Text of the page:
BUSINESS: The Sound of Money

Leases are high. Vacancies are low. Brokers are giddy. Say it with us: Dallas commercial real estate is experiencing a boom.

GOOD TIMING: Last year’s $250 million Mercantile Bank redo is a sign of things to come.

In three frenetic months last fall, more than 20 entities bid on Lincoln Centre, a coveted 32-acre, 1.6 million-square-foot office complex in North Dallas. MetLife Real Estate Investments had waited more than two decades to put the property on the block, and its patience was rewarded. Assessed at $138 million, Lincoln Centre sold to New York-based Teachers Insurance and Annuity Association-College Retirement Equities Fund in December. The fund paid more than $250 million.

You hear stories like this all the time these days. Dallas is awash in capital from institutional investors and pension funds, each of them snapping up commercial real estate with a zeal, and at a notable expense, unseen in recent years—if ever. Eric Horn, asset manager for MetLife, speaks in understatement when describing what his firm got for Lincoln Centre: “It was consistent with what we’ve seen in the market for the past two and a half years. It’s a seller’s market.”

There’s a word for that. No one in the press seems eager to use the word. We all know where “irrational exuberance” will take us. But we’ll go ahead and say it. Someone has to.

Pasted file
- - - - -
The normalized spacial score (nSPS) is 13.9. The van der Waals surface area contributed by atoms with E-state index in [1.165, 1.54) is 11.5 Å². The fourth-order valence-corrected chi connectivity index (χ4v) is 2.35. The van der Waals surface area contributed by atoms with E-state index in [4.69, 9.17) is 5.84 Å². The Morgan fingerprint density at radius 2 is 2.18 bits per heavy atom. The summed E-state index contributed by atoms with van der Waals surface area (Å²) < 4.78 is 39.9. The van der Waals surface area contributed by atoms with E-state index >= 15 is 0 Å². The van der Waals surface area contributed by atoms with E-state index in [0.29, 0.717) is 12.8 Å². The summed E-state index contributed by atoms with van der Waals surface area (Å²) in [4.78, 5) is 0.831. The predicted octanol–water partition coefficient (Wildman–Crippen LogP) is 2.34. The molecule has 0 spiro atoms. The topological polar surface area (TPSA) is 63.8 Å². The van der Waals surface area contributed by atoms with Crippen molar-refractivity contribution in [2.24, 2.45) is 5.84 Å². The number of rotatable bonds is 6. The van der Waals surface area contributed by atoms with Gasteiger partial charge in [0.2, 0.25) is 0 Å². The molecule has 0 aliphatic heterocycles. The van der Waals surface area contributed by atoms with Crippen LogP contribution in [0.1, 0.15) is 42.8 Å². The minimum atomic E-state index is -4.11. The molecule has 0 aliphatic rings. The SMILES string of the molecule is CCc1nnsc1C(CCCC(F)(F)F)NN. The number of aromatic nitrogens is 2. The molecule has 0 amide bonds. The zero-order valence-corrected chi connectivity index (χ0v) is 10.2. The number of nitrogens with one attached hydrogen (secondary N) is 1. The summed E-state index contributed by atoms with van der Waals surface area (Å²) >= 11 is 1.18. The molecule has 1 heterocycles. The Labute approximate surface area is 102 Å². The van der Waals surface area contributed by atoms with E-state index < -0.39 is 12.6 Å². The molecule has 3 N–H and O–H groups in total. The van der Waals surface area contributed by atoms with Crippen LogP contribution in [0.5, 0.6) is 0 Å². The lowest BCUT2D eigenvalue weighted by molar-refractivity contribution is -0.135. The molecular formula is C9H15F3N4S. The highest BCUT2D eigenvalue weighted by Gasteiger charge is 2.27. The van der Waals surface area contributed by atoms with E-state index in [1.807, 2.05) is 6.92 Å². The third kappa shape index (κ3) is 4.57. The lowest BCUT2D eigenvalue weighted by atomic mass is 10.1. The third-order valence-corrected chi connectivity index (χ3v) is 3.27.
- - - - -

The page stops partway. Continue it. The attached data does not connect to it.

This is a boom.

“Everything is getting better. Lease rates are rising, vacancy is dropping, interest rates are low, and there’s more money competing for fewer assets,” says Russell Ingrum, executive vice president at CB Richard Ellis, the firm that brokered the Lincoln Centre deal. “People in real estate like what they are seeing.”

And when they look out their windows, here’s what they see: cranes frame the downtown, Uptown, and North Dallas skylines, a welcome change from just a few years ago when the recession, the tech crash, and September 11 put a virtual moratorium on new development. Rental rates for newer offices are now pushing $22 to $23 per square foot across the city. Vacancies outside the Central Business District are dropping. The Telecom Corridor—the graveyard embodiment of the tech crash—finished 2005 with a flurry of leasing activity from non-tech companies and a new $90 million development starting at North Central Expressway and Campbell Road. The citywide vacancy rate at the end of 2005 was down from 25 percent to about 22 percent. Inside the city’s core, vacancies remain at about 25 percent—but with $1 billion worth of development in or around downtown, that should change. Despite an uptick in short-term interest rates, long-term rates are still near 30-year record lows and are not expected to climb higher than 6.9 percent in 2006, according to the Real Estate Center at Texas A&M. Job growth is solid. Last year saw the unemployment rate in Texas hit a four-year low of 5.2 percent; this year should see a 2 percent increase in job growth in Dallas—the most since 2000.

All of this gets Anthony Downs excited. He’s a senior fellow at the Brookings Institute in Washington, D.C., the man who once said there are three basic phases to the real estate market: development boom, overbuilding, and gradual absorption. From all indications, he says, Dallas is so deep into the gradual absorption phase, it’s come full circle. There’s nothing “gradual” about it.